Before starting MailerMailer (and my previous company, GovCon), I used to work for the federal government as an engineer. We had lots of acronyms. Just about every place, every procedure, and every event had an acronym. Sometimes, you couldn’t even remember what the acronym stood for. There’s nothing wrong with using acronyms, unless of course you don’t realize how your new “word” comes across to the rest of the world.
Take this one from a recent email I received: Student Organization Reception & Employer Networking Dinner. I was invited to attend this event as part of a recruiting fair. The link to register used the event’s acronym in the web site’s address: SOREND. Yup, I can’t wait to attend that “sore end” soire.
The thing about acronyms is that you really need to see them as your customers could see them. One of my favorite examples of what not to do is from a governmental organization’s Department of Economic Development. Lots of municipalities have such departments to help foster business growth. This one was quite excited to put out their email newsletter, the “DED Update” (no periods separating D – E – D). Think about this for a moment. They are telling readers about how they are helping businesses grow through a “dead update”.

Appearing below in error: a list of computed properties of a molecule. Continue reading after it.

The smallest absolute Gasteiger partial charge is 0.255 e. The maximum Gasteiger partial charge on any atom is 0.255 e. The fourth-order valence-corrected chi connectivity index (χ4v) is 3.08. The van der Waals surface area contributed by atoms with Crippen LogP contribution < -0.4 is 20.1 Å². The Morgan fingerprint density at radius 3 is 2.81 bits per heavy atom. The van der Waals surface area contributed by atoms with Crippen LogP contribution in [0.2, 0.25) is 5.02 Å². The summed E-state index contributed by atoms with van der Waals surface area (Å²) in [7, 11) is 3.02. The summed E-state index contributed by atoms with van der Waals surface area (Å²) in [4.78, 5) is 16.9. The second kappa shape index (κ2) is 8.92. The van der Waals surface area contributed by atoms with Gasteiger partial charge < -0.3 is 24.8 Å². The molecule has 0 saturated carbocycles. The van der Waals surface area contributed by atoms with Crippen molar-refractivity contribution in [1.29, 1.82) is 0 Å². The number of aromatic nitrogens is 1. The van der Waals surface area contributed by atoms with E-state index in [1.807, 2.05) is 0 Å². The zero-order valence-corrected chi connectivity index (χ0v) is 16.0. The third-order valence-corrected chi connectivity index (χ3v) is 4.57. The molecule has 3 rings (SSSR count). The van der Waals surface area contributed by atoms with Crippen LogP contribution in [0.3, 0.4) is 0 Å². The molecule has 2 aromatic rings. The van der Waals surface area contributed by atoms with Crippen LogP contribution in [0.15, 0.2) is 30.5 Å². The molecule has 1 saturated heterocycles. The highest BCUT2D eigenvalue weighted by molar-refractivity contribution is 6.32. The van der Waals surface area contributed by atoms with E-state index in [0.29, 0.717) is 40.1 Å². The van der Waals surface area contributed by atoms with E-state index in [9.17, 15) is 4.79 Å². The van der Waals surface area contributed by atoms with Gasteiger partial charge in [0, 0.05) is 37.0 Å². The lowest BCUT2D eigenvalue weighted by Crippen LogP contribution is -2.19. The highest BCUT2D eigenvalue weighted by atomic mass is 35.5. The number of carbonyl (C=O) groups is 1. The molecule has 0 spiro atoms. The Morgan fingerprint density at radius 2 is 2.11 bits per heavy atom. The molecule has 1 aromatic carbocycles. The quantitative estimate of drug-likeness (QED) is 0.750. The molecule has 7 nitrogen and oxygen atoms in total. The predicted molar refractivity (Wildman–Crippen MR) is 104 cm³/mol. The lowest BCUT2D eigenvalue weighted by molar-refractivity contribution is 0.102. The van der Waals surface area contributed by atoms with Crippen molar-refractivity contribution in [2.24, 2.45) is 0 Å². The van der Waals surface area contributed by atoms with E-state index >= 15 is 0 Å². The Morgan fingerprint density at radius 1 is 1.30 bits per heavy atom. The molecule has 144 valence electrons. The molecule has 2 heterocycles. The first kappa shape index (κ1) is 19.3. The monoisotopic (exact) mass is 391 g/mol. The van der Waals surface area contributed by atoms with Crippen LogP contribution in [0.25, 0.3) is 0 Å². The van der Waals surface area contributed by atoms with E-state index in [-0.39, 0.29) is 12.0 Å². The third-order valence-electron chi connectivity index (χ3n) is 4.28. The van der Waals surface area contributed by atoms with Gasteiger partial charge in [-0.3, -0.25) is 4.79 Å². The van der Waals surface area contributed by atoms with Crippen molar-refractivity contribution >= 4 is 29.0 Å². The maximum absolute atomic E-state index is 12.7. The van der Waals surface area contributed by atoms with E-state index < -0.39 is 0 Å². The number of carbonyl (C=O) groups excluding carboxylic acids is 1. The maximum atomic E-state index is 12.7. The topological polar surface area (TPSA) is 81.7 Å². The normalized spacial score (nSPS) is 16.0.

So before you get carried away with a cool new acronym, ask yourself if you just created an ATRIUM (Acronym That Reduces your Intended Underlying Meaning).